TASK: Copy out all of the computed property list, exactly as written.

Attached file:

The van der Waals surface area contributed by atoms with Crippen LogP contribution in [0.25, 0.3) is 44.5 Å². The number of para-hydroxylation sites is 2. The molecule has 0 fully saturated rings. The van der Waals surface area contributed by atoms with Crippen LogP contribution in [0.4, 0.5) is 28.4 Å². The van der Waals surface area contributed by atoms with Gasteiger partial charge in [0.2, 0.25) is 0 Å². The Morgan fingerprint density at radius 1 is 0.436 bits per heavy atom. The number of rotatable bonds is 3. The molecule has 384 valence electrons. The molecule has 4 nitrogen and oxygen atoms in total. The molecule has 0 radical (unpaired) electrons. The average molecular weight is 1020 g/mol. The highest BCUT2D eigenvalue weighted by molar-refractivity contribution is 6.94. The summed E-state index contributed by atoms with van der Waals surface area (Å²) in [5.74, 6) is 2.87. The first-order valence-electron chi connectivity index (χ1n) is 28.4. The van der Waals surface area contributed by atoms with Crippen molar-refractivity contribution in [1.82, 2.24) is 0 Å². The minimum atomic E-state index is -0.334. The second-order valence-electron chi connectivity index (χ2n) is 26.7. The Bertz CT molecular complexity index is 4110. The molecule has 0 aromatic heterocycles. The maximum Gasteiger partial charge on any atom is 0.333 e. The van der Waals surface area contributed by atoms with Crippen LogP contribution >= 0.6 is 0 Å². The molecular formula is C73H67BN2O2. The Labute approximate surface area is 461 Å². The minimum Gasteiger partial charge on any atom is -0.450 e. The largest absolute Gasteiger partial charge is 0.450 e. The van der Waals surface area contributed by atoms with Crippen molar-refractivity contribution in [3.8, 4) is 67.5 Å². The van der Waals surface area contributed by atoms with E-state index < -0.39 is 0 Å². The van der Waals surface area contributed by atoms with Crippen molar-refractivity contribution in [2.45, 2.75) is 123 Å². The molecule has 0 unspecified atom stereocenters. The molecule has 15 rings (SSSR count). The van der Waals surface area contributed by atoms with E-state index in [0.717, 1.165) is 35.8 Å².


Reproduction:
The van der Waals surface area contributed by atoms with Crippen LogP contribution in [0.25, 0.3) is 44.5 Å². The number of para-hydroxylation sites is 2. The molecule has 0 fully saturated rings. The van der Waals surface area contributed by atoms with Crippen LogP contribution in [0.4, 0.5) is 28.4 Å². The van der Waals surface area contributed by atoms with Gasteiger partial charge in [0.2, 0.25) is 0 Å². The Morgan fingerprint density at radius 1 is 0.436 bits per heavy atom. The number of rotatable bonds is 3. The molecule has 384 valence electrons. The molecule has 4 nitrogen and oxygen atoms in total. The molecule has 0 radical (unpaired) electrons. The average molecular weight is 1020 g/mol. The highest BCUT2D eigenvalue weighted by molar-refractivity contribution is 6.94. The summed E-state index contributed by atoms with van der Waals surface area (Å²) in [5.74, 6) is 2.87. The first-order valence-electron chi connectivity index (χ1n) is 28.4. The van der Waals surface area contributed by atoms with Crippen molar-refractivity contribution in [1.82, 2.24) is 0 Å². The minimum atomic E-state index is -0.334. The second-order valence-electron chi connectivity index (χ2n) is 26.7. The Bertz CT molecular complexity index is 4110. The molecule has 0 aromatic heterocycles. The maximum Gasteiger partial charge on any atom is 0.333 e. The van der Waals surface area contributed by atoms with Crippen LogP contribution >= 0.6 is 0 Å². The molecular formula is C73H67BN2O2. The Labute approximate surface area is 461 Å². The minimum Gasteiger partial charge on any atom is -0.450 e. The largest absolute Gasteiger partial charge is 0.450 e. The van der Waals surface area contributed by atoms with Crippen molar-refractivity contribution in [3.8, 4) is 67.5 Å². The van der Waals surface area contributed by atoms with E-state index < -0.39 is 0 Å². The van der Waals surface area contributed by atoms with Crippen molar-refractivity contribution in [2.45, 2.75) is 123 Å². The molecule has 0 unspecified atom stereocenters. The molecule has 15 rings (SSSR count). The van der Waals surface area contributed by atoms with E-state index in [0.717, 1.165) is 35.8 Å².